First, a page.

Exhibiting Artists: Kristen Miologos, Lidia C. Hasenauer, Gail Morrison-Hall, Stephen Marc, Robert Fields, Howard Hao Tran, Robert Knight, Calcagno Cullen, Howard Skrill, Pamela Flynn, and George Masry Isaac.
Panel Discussion: Citizenship, Belonging and Nation-States in the 21st Century. Editors Nicole Stokes-DuPass and Ramona Fruja will lead a panel discussion about the major themes of the book. Specifically, they will articulate why nation-states still matter in citizenship studies. The authors assert that nation-states continue to hold the unique capacity to determine who has the right to have rights. They also plan to discuss how states actively shape the assimilation outcomes and experiences of belonging among the populations who reside within its borders.
Nicole Stokes-DuPass, Associate Dean for School of Arts and Sciences/Associate Professor of Sociology, Holy Family University
Stokes-DuPass is a political sociologist and an accomplished educator with over 15 years of experience and expertise in teaching diverse student populations. Stokes-DuPass’ research focuses on the state, international migration, citizenship, social integration and Scandinavian and European studies. Her recent book, Integration and New Limits on Citizenship Rights: Denmark and Beyond (2015) is published with Palgrave-MacMillan.
Stokes-DuPass previously served as a U.S. Fulbright Fellow at Roskilde University and Guest Researcher at the Danish Institute for Social Research in Copenhagen, Denmark from 2000-2001 and in 2008. She has also previously served as a Dissertation Fellow for the American-Scandinavian Foundation to Denmark in 2008 and has also conducted research abroad in Russia, Germany and Cuba.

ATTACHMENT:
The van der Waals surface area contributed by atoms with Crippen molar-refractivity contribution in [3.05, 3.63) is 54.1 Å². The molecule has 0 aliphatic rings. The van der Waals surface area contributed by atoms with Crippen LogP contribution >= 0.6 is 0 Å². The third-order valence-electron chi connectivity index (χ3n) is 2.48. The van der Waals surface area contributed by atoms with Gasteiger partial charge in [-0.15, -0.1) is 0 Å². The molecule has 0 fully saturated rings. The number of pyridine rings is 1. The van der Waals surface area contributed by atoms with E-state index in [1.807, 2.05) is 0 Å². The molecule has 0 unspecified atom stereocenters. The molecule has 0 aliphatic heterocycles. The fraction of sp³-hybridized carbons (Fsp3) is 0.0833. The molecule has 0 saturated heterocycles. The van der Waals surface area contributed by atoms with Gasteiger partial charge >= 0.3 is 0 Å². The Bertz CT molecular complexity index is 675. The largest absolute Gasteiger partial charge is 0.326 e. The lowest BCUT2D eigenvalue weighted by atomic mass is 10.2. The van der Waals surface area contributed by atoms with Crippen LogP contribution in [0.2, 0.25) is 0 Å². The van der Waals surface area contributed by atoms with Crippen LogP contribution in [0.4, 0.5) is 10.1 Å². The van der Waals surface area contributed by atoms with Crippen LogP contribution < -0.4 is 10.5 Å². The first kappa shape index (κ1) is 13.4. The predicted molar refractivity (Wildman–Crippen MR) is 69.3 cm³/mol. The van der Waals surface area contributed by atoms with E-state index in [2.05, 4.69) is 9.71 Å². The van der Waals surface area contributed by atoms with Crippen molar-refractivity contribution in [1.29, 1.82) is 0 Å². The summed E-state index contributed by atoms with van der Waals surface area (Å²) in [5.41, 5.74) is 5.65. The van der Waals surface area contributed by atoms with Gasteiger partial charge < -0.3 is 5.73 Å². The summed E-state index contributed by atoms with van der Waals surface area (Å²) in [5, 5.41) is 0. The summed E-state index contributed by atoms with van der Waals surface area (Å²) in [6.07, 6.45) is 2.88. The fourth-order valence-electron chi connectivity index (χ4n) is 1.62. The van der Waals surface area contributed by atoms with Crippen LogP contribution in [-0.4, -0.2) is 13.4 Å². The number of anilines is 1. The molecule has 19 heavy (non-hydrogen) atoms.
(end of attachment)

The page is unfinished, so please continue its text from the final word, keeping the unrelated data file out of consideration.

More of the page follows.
Ramona Fruja, Assistant Professor of Education, Bucknell University
Fruja has a dual doctoral degree in Sociology and Education and teaches courses on immigration, social contexts of schooling, and multicultural education. Her research is interdisciplinary and examines the intersections among immigration and identity, focusing on educational contexts and citizenship, particularly immigrants' experiences with education and citizenship in their multiple forms. She has presented her work at professional conferences internationally and has published in Globalizations; The International Handbook of Migration Studies (Routledge), Immigrants in American History: Arrival, Adaptation and Integration. She is also the co-editor of Social studies and diversity teacher education: What we do and why we do it (Routledge).